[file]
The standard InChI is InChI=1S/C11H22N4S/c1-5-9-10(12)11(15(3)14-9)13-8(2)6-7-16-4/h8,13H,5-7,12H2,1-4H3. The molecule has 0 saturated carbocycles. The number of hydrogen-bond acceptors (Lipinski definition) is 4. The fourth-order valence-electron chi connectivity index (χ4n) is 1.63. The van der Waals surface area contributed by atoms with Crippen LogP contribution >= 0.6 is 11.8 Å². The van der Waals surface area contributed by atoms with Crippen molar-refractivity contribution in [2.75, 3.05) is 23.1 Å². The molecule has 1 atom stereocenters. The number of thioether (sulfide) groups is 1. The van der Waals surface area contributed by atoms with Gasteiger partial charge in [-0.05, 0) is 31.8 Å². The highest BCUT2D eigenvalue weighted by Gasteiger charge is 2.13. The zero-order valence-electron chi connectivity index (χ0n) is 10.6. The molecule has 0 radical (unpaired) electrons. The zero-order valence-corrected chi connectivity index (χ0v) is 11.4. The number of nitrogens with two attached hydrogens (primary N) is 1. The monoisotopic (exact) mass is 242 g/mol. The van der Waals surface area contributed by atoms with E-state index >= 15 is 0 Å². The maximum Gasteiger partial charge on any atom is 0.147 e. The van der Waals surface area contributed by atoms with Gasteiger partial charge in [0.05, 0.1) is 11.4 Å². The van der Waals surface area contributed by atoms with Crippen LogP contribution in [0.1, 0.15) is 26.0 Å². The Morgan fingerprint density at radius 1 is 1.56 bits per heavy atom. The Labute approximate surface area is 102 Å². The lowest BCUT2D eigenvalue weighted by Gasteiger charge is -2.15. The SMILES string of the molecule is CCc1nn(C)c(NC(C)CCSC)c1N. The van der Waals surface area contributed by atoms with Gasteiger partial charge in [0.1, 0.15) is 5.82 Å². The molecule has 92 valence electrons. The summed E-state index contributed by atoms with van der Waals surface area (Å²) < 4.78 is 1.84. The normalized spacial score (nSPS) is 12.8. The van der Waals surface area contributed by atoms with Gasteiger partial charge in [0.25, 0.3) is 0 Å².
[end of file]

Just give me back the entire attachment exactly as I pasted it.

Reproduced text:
The standard InChI is InChI=1S/C11H22N4S/c1-5-9-10(12)11(15(3)14-9)13-8(2)6-7-16-4/h8,13H,5-7,12H2,1-4H3. The molecule has 0 saturated carbocycles. The number of hydrogen-bond acceptors (Lipinski definition) is 4. The fourth-order valence-electron chi connectivity index (χ4n) is 1.63. The van der Waals surface area contributed by atoms with Crippen LogP contribution >= 0.6 is 11.8 Å². The van der Waals surface area contributed by atoms with Crippen molar-refractivity contribution in [2.75, 3.05) is 23.1 Å². The molecule has 1 atom stereocenters. The number of thioether (sulfide) groups is 1. The van der Waals surface area contributed by atoms with Gasteiger partial charge in [-0.05, 0) is 31.8 Å². The highest BCUT2D eigenvalue weighted by Gasteiger charge is 2.13. The zero-order valence-electron chi connectivity index (χ0n) is 10.6. The molecule has 0 radical (unpaired) electrons. The zero-order valence-corrected chi connectivity index (χ0v) is 11.4. The number of nitrogens with two attached hydrogens (primary N) is 1. The monoisotopic (exact) mass is 242 g/mol. The van der Waals surface area contributed by atoms with E-state index >= 15 is 0 Å². The maximum Gasteiger partial charge on any atom is 0.147 e. The van der Waals surface area contributed by atoms with Gasteiger partial charge in [0.05, 0.1) is 11.4 Å². The van der Waals surface area contributed by atoms with Crippen LogP contribution in [0.1, 0.15) is 26.0 Å². The Morgan fingerprint density at radius 1 is 1.56 bits per heavy atom. The Labute approximate surface area is 102 Å². The lowest BCUT2D eigenvalue weighted by Gasteiger charge is -2.15. The SMILES string of the molecule is CCc1nn(C)c(NC(C)CCSC)c1N. The van der Waals surface area contributed by atoms with Gasteiger partial charge in [0.1, 0.15) is 5.82 Å². The molecule has 92 valence electrons. The summed E-state index contributed by atoms with van der Waals surface area (Å²) < 4.78 is 1.84. The normalized spacial score (nSPS) is 12.8. The van der Waals surface area contributed by atoms with Gasteiger partial charge in [0.25, 0.3) is 0 Å².